10 Famous Movies Whose Production Stories Are Better Than The Actual Film

The vast majority of the films made by Hollywood aren’t good or bad, they’re just boring! However, at least some of the boring movies made by Hollywood have the good taste to entertain people through their backstory. Here are movies whose production stories are better than the actual film.


1. Treasure Planet

Treasure Planet (2002)

In the late 1980’s, directors Ron Murker and Jon Clements pitched two films to Disney’s studio head: an adaptation of Hans Christian Andersen’s “ The Little Mermaid” that removed any of the story’s darker elements and Christian themes and an adaptation of Robert Louis Stevenson’s Treasure Island with an outer space setting (presumably an attempt to fill the vacuum created by Star Wars).

Disney’s head, Jeffrey Katzenberg, liked the idea of “The Little Mermaid” better because it was closer to the studio’s older hits like Snow White and the Seven Dwarfs and Cinderella. After Musker and Clements made that film, they wanted to make Treasure Island in Space, but Katzenberg convinced them to make Aladdin instead to try to hinder the success of another film on his list, The Thief and The Cobbler, which was also inspired by One Thousand and One Nights.

Then, Musker and Clements wanted to make Treasure Island in Space after Aladdin, but the studio would only allow them to if thy first made Hercules which Katzenberg felt was more marketable. Finally, after a decade of begging, Musker and Clements were allowed to make their dream project (now called Treasure Planet) with all the funds in the world at their disposal and it became the biggest bomb in Disney history.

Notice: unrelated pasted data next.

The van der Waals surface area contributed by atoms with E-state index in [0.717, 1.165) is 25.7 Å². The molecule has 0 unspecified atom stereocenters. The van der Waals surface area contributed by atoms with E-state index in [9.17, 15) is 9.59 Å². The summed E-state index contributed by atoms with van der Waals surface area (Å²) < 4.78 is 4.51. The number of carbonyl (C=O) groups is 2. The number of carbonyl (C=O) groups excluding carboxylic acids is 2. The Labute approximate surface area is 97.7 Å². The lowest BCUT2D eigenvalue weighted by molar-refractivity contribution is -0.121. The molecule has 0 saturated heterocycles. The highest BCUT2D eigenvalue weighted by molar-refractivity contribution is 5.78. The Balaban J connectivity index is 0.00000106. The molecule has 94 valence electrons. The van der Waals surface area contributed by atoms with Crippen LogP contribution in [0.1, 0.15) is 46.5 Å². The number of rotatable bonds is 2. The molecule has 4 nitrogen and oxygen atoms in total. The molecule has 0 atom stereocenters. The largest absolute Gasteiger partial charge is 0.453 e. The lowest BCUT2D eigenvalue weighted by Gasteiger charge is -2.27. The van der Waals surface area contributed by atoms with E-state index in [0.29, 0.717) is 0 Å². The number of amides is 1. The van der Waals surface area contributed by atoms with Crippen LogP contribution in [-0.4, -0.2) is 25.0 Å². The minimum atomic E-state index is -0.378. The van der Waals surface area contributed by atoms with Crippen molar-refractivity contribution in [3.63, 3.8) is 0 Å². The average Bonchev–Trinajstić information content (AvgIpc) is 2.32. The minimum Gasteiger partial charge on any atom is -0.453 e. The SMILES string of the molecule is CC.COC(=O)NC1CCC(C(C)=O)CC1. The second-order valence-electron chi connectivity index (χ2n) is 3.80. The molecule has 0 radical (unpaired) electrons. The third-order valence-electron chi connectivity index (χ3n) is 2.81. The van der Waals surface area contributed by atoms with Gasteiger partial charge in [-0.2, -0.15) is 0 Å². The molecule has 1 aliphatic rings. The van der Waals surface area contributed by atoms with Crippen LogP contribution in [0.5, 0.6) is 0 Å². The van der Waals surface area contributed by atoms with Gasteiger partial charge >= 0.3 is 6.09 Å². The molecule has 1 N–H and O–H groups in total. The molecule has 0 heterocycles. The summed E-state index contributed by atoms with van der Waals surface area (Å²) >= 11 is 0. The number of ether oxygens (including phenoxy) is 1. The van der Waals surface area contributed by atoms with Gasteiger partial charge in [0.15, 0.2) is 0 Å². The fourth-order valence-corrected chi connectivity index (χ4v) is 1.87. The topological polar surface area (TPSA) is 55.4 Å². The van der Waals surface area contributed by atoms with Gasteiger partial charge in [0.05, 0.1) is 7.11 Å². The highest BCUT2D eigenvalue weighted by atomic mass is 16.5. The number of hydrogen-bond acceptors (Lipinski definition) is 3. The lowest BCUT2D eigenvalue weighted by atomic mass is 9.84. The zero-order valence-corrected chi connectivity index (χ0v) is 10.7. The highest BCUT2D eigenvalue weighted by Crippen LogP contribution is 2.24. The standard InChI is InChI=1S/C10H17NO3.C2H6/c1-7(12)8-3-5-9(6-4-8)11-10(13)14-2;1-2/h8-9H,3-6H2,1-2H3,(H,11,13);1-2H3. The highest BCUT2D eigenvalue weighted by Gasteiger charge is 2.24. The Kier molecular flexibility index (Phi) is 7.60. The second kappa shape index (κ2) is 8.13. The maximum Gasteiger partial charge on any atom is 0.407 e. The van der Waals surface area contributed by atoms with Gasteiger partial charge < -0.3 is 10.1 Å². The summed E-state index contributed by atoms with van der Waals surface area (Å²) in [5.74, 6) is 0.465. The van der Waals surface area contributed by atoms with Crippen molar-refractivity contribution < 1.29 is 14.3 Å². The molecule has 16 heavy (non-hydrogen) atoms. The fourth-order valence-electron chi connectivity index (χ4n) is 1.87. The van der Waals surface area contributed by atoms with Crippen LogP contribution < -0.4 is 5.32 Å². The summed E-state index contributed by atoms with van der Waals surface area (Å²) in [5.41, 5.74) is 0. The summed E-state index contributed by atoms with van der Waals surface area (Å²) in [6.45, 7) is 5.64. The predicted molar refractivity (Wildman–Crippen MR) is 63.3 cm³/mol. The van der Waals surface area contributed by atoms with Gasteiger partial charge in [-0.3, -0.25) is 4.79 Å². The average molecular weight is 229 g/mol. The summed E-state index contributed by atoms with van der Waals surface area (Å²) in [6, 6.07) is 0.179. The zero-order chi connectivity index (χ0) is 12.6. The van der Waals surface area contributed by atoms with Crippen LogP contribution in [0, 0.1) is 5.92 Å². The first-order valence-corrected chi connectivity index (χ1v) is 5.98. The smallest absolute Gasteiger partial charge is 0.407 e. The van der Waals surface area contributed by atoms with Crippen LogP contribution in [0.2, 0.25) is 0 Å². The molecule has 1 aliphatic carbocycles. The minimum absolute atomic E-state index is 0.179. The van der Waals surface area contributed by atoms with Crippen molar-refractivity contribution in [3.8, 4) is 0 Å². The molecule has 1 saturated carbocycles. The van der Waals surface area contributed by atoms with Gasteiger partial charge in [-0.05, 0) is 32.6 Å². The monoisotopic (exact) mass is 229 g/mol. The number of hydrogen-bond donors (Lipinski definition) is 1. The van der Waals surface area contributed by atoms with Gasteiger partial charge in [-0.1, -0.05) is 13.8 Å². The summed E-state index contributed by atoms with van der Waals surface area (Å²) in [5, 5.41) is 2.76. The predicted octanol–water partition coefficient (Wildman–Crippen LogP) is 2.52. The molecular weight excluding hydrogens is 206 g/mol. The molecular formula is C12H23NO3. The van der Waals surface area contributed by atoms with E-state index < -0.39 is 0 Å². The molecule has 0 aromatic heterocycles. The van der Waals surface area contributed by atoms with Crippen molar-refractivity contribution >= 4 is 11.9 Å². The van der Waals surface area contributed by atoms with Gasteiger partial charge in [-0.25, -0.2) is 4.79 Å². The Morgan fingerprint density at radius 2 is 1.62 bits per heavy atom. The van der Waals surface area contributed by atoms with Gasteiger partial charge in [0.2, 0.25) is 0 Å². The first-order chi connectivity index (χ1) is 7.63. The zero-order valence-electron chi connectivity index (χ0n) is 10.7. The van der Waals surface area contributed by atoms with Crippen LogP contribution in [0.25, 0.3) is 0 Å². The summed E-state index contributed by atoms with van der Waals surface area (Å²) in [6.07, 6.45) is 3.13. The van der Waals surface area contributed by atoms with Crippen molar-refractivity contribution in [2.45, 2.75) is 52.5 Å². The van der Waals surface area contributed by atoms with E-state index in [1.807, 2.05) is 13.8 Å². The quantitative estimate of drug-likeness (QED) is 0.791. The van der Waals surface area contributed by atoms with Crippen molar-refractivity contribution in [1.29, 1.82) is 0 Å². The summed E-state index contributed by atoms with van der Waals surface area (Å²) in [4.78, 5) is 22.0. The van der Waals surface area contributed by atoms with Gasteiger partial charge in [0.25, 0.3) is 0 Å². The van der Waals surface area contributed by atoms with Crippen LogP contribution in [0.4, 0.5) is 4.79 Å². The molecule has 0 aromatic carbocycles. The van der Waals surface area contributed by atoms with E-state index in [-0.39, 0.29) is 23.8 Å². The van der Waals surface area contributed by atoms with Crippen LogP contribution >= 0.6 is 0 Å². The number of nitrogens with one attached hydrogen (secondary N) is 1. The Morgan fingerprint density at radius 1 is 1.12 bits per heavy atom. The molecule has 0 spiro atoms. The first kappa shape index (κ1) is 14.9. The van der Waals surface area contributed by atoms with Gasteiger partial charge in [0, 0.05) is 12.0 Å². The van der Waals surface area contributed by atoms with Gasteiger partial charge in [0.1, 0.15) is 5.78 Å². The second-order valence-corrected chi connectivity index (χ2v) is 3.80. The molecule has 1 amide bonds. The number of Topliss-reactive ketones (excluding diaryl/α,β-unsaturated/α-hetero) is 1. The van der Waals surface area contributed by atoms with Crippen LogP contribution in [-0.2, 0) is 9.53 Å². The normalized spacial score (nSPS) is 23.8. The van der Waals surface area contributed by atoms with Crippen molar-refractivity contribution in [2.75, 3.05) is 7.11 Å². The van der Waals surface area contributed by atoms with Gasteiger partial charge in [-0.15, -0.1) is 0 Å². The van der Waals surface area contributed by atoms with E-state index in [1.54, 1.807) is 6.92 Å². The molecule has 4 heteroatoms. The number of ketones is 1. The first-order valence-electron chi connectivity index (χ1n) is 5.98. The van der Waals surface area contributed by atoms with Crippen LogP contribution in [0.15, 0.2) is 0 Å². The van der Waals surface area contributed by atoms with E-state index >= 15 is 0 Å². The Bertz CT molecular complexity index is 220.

2. Suicide Squad

There was a time, however brief, when the idea of Jared Leto playing the Joker was an intriguing possibility. One of the major disappointments of Suicide Squad was that Leto didn’t make the role his own; he just did a mediocre impression of Jack Nicholson’s Joker for the whole movie. Leto’s lazy performance is baffling in light of his behavior on the film’s set, which goes beyond the realm of method acting into the realm of severely antisocial behavior.

In an attempt to be a psychotic as the Clown Prince of Crime himself, Leto sent his co-stars a dead pig, a live rat and a box of bullets. He would also taunt his co-stars about their various childhood traumas and then blame his actions on the Joker. If Suicide Squad was a triumph, people would have seen a method to Leto’s madness. As the film has few fans, his actions were just madness.


3. Solo: A Star Wars Story

A Han Solo prequel should have been a license to print money except that it was one movie for the price of two. Solo was originally envisioned as a comedy from the directors of The Lego Movie but halfway through production, Disney became dissatisfied with its direction and hired Ron Howard to reshoot much of the film and radically re-configure its tone after it was mostly completed and the studio had spent hundreds of millions of dollar on it